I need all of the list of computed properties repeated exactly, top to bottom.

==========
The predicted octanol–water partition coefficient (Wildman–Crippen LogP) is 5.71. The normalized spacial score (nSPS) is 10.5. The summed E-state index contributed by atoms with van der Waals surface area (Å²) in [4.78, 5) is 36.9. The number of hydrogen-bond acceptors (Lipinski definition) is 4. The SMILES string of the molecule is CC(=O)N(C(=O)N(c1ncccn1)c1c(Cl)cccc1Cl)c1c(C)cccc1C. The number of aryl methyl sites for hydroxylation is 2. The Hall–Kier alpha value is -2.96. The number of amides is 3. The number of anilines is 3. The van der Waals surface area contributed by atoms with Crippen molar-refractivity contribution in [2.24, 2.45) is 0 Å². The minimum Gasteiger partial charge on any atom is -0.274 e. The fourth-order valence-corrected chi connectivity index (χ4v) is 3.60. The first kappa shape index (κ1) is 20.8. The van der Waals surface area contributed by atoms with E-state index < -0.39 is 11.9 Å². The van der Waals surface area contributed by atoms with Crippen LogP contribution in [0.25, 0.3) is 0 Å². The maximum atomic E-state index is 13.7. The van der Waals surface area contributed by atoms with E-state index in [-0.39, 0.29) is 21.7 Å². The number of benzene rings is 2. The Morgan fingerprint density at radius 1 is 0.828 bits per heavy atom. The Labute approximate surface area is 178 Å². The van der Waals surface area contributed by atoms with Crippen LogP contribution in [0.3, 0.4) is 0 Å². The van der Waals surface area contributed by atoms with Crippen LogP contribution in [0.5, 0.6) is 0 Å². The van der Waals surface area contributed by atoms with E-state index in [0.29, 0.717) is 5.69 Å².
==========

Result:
The predicted octanol–water partition coefficient (Wildman–Crippen LogP) is 5.71. The normalized spacial score (nSPS) is 10.5. The summed E-state index contributed by atoms with van der Waals surface area (Å²) in [4.78, 5) is 36.9. The number of hydrogen-bond acceptors (Lipinski definition) is 4. The SMILES string of the molecule is CC(=O)N(C(=O)N(c1ncccn1)c1c(Cl)cccc1Cl)c1c(C)cccc1C. The number of aryl methyl sites for hydroxylation is 2. The Hall–Kier alpha value is -2.96. The number of amides is 3. The number of anilines is 3. The van der Waals surface area contributed by atoms with Crippen molar-refractivity contribution in [2.24, 2.45) is 0 Å². The minimum Gasteiger partial charge on any atom is -0.274 e. The fourth-order valence-corrected chi connectivity index (χ4v) is 3.60. The first kappa shape index (κ1) is 20.8. The van der Waals surface area contributed by atoms with E-state index < -0.39 is 11.9 Å². The van der Waals surface area contributed by atoms with Crippen LogP contribution in [0.25, 0.3) is 0 Å². The maximum atomic E-state index is 13.7. The van der Waals surface area contributed by atoms with E-state index in [-0.39, 0.29) is 21.7 Å². The number of benzene rings is 2. The Morgan fingerprint density at radius 1 is 0.828 bits per heavy atom. The Labute approximate surface area is 178 Å². The van der Waals surface area contributed by atoms with Crippen LogP contribution in [0.3, 0.4) is 0 Å². The van der Waals surface area contributed by atoms with Crippen LogP contribution in [0.5, 0.6) is 0 Å². The van der Waals surface area contributed by atoms with E-state index in [0.29, 0.717) is 5.69 Å².